5 Questions to Prepare for Cutting a Family Member off

Photo by Eutah Mizushima on Unsplash

Cutting someone off is always a hard decision to make and an even harder one to execute. While there are more conversations now around ending relationships with toxic family members, there is still so much more that needs to be talked about. For instance, how do you hold up that boundary, how do you interact with with others who still hold relationships with toxic individuals. These are all topics that are difficult and painful, but still a vital part of this conversation.

I think often times, people aren’t prepared for all the aspects of cutting someone off. Moreover, most conversations end with the act of ending those relationships without talking about the aspects of healing and navigating current and future relationships. I was super unprepared for the aftermath of cutting someone off in the past and even recently. It’s been a huge learning curve. I wish that I had been better prepared for the reality of what would happen after.

Photo by Kinga Cichewicz on Unsplash

Each of these questions is a way to reflect on your journey of healing. While these don’t encompass everything, I’ve found that these are all vital pieces of information that have helped me navigate the aftermath of ending a toxic relationship.

  1. Who is a part of your support system? This one is probably one of the most important ones. Letting people in your core group what you’re going through can help them better support you. Also it’s really crucial for you to know who you can turn to for help, support, or just to vent to. Also, it’s been really helpful for me, to have people supporting me and my boundaries. For instance, if I have to be in a room with someone toxic, I can have them stay with me, take me home, or just make sure they stay away from me.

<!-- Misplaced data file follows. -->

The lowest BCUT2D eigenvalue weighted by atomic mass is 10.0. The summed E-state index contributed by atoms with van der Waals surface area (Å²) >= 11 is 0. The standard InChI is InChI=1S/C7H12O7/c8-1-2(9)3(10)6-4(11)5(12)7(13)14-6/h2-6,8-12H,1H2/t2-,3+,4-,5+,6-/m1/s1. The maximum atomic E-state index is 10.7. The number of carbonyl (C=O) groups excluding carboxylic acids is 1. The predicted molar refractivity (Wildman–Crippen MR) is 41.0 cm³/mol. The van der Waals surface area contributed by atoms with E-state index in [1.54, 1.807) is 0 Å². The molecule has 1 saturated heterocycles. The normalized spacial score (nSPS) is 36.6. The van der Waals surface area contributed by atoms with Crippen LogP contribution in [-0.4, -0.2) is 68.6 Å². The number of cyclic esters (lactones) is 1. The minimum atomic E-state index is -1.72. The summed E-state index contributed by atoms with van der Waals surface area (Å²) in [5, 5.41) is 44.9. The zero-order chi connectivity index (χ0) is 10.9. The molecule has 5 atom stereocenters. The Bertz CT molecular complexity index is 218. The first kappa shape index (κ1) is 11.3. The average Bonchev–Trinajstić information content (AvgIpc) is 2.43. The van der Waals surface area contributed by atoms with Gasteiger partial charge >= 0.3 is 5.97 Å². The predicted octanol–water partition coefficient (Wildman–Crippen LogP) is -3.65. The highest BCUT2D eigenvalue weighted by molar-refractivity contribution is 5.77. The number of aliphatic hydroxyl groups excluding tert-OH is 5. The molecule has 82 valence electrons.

2. Who in your life is maintaining a relationship with this person? This is the one I think I have always been the most unprepared for. Knowing who in you life, who in your support circle, is still in contact with that family member is vital. Knowing how you want to proceed with those relationships is just as important as the act of ending a toxic relationship. Whether you want to put distance, set up boundaries, or end that relationship as well, is all valid.
  3. What is your current emotional and mental state? Checking in with yourself will help you identify what you need. For example, do you need time alone? Time in therapy? Support with your grief? Knowing what is hurting the most is how you can begin to heal. There is nothing wrong with slowing down for a second and evaluating where your head is at. This way you can anticipate what you will need and the kind of support you require.
  4. Where is a safe space for you? Identifying where you can go when you are truly overwhelmed has helped me a lot in the past. Whether it was a friend’s dorm, my sister’s house, or my own room. I think it’s important to delineate what spaces you feel comfortable and safe in. Especially if the person you are cutting off lives with you or is around a lot. Having a space that allows your to relax in a protected and comfortable environment is really important. I know that not everyone has their own space, however, if you can stay with a friend or loved one, that works just as well. Also, if you can’t think of one, try to build one for yourself. It can be a park, a coffee shop, or your own backyard. Eventually you’ll have a space you can call your own, but for now try and figure out what spaces make you feel comfortable.
Photo by Eli DeFaria on Unsplash

Ending toxic relationships with family is one of the best things you can do for yourself. You deserve to be loved without being abused. Identifying and strengthing your safety net before cutting someone off, will help with your healing process. And you will heal from this.

I’m a Brown student pursing a BA in literary arts and on my way to an MFA in creative writing. I write and read about love, identity, and womanhood.

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